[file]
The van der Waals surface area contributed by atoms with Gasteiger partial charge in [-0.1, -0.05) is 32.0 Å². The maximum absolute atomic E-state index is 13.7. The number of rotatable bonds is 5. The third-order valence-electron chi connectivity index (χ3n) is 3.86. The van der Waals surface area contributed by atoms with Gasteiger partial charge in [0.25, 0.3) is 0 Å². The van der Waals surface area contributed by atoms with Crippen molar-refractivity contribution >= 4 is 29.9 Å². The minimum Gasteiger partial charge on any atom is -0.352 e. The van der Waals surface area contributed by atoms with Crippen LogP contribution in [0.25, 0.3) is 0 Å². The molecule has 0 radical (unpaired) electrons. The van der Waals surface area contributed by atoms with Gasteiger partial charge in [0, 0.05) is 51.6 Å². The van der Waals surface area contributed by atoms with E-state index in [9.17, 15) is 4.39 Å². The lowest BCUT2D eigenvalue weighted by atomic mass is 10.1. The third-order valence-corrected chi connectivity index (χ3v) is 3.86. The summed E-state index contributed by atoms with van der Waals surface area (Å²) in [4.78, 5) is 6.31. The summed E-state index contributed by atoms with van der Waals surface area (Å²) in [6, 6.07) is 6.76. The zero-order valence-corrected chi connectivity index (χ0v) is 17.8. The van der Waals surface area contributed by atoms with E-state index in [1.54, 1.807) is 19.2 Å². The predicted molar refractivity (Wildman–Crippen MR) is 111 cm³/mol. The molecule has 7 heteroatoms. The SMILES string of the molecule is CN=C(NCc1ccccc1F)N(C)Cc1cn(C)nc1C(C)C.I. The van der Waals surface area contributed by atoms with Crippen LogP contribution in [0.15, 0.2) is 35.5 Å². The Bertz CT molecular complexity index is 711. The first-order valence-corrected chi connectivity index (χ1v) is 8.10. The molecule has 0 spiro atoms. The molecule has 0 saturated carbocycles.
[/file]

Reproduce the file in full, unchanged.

The van der Waals surface area contributed by atoms with Gasteiger partial charge in [-0.1, -0.05) is 32.0 Å². The maximum absolute atomic E-state index is 13.7. The number of rotatable bonds is 5. The third-order valence-electron chi connectivity index (χ3n) is 3.86. The van der Waals surface area contributed by atoms with Gasteiger partial charge in [0.25, 0.3) is 0 Å². The van der Waals surface area contributed by atoms with Crippen molar-refractivity contribution >= 4 is 29.9 Å². The minimum Gasteiger partial charge on any atom is -0.352 e. The van der Waals surface area contributed by atoms with Crippen LogP contribution in [0.25, 0.3) is 0 Å². The molecule has 0 radical (unpaired) electrons. The van der Waals surface area contributed by atoms with Gasteiger partial charge in [0, 0.05) is 51.6 Å². The van der Waals surface area contributed by atoms with E-state index in [9.17, 15) is 4.39 Å². The lowest BCUT2D eigenvalue weighted by atomic mass is 10.1. The third-order valence-corrected chi connectivity index (χ3v) is 3.86. The summed E-state index contributed by atoms with van der Waals surface area (Å²) in [4.78, 5) is 6.31. The summed E-state index contributed by atoms with van der Waals surface area (Å²) in [6, 6.07) is 6.76. The zero-order valence-corrected chi connectivity index (χ0v) is 17.8. The van der Waals surface area contributed by atoms with E-state index in [1.54, 1.807) is 19.2 Å². The predicted molar refractivity (Wildman–Crippen MR) is 111 cm³/mol. The molecule has 7 heteroatoms. The SMILES string of the molecule is CN=C(NCc1ccccc1F)N(C)Cc1cn(C)nc1C(C)C.I. The van der Waals surface area contributed by atoms with Crippen LogP contribution in [0.15, 0.2) is 35.5 Å². The Bertz CT molecular complexity index is 711. The first-order valence-corrected chi connectivity index (χ1v) is 8.10. The molecule has 0 spiro atoms. The molecule has 0 saturated carbocycles.